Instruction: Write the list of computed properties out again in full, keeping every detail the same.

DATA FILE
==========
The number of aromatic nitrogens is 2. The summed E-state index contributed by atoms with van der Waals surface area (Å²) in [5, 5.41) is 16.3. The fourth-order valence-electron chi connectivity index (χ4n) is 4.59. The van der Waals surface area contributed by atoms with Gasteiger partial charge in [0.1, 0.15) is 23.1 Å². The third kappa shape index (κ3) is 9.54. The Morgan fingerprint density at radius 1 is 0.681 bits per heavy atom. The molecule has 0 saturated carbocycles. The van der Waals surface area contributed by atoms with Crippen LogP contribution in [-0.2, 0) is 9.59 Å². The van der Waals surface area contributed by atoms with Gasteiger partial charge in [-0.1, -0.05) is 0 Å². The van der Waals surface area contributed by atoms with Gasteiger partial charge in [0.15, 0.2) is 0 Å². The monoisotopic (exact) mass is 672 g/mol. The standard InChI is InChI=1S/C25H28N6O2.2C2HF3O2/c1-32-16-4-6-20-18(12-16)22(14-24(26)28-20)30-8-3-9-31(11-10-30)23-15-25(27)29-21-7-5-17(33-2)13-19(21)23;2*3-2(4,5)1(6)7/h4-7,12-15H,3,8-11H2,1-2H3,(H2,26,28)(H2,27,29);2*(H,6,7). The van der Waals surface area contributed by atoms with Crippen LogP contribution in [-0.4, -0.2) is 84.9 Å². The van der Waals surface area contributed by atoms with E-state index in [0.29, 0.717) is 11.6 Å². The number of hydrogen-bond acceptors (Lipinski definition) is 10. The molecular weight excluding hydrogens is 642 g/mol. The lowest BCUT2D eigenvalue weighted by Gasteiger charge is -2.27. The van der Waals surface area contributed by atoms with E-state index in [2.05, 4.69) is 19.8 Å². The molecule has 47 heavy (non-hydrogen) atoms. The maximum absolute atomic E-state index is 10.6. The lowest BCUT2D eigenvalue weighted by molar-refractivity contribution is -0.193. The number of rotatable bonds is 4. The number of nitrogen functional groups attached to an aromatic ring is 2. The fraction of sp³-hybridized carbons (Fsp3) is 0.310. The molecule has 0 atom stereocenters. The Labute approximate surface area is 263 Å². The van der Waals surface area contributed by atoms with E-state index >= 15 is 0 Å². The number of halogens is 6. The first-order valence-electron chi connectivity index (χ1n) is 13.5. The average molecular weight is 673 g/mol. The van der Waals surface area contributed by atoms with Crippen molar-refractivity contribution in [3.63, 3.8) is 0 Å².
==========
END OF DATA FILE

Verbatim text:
The number of aromatic nitrogens is 2. The summed E-state index contributed by atoms with van der Waals surface area (Å²) in [5, 5.41) is 16.3. The fourth-order valence-electron chi connectivity index (χ4n) is 4.59. The van der Waals surface area contributed by atoms with Gasteiger partial charge in [0.1, 0.15) is 23.1 Å². The third kappa shape index (κ3) is 9.54. The Morgan fingerprint density at radius 1 is 0.681 bits per heavy atom. The molecule has 0 saturated carbocycles. The van der Waals surface area contributed by atoms with Crippen LogP contribution in [-0.2, 0) is 9.59 Å². The van der Waals surface area contributed by atoms with Gasteiger partial charge in [-0.1, -0.05) is 0 Å². The van der Waals surface area contributed by atoms with Gasteiger partial charge in [0.15, 0.2) is 0 Å². The monoisotopic (exact) mass is 672 g/mol. The standard InChI is InChI=1S/C25H28N6O2.2C2HF3O2/c1-32-16-4-6-20-18(12-16)22(14-24(26)28-20)30-8-3-9-31(11-10-30)23-15-25(27)29-21-7-5-17(33-2)13-19(21)23;2*3-2(4,5)1(6)7/h4-7,12-15H,3,8-11H2,1-2H3,(H2,26,28)(H2,27,29);2*(H,6,7). The van der Waals surface area contributed by atoms with Crippen LogP contribution in [-0.4, -0.2) is 84.9 Å². The van der Waals surface area contributed by atoms with E-state index in [0.29, 0.717) is 11.6 Å². The number of hydrogen-bond acceptors (Lipinski definition) is 10. The molecular weight excluding hydrogens is 642 g/mol. The lowest BCUT2D eigenvalue weighted by Gasteiger charge is -2.27. The van der Waals surface area contributed by atoms with E-state index in [2.05, 4.69) is 19.8 Å². The molecule has 47 heavy (non-hydrogen) atoms. The maximum absolute atomic E-state index is 10.6. The lowest BCUT2D eigenvalue weighted by molar-refractivity contribution is -0.193. The number of rotatable bonds is 4. The number of nitrogen functional groups attached to an aromatic ring is 2. The fraction of sp³-hybridized carbons (Fsp3) is 0.310. The molecule has 0 atom stereocenters. The Labute approximate surface area is 263 Å². The van der Waals surface area contributed by atoms with E-state index >= 15 is 0 Å². The number of halogens is 6. The first-order valence-electron chi connectivity index (χ1n) is 13.5. The average molecular weight is 673 g/mol. The van der Waals surface area contributed by atoms with Crippen molar-refractivity contribution in [3.63, 3.8) is 0 Å².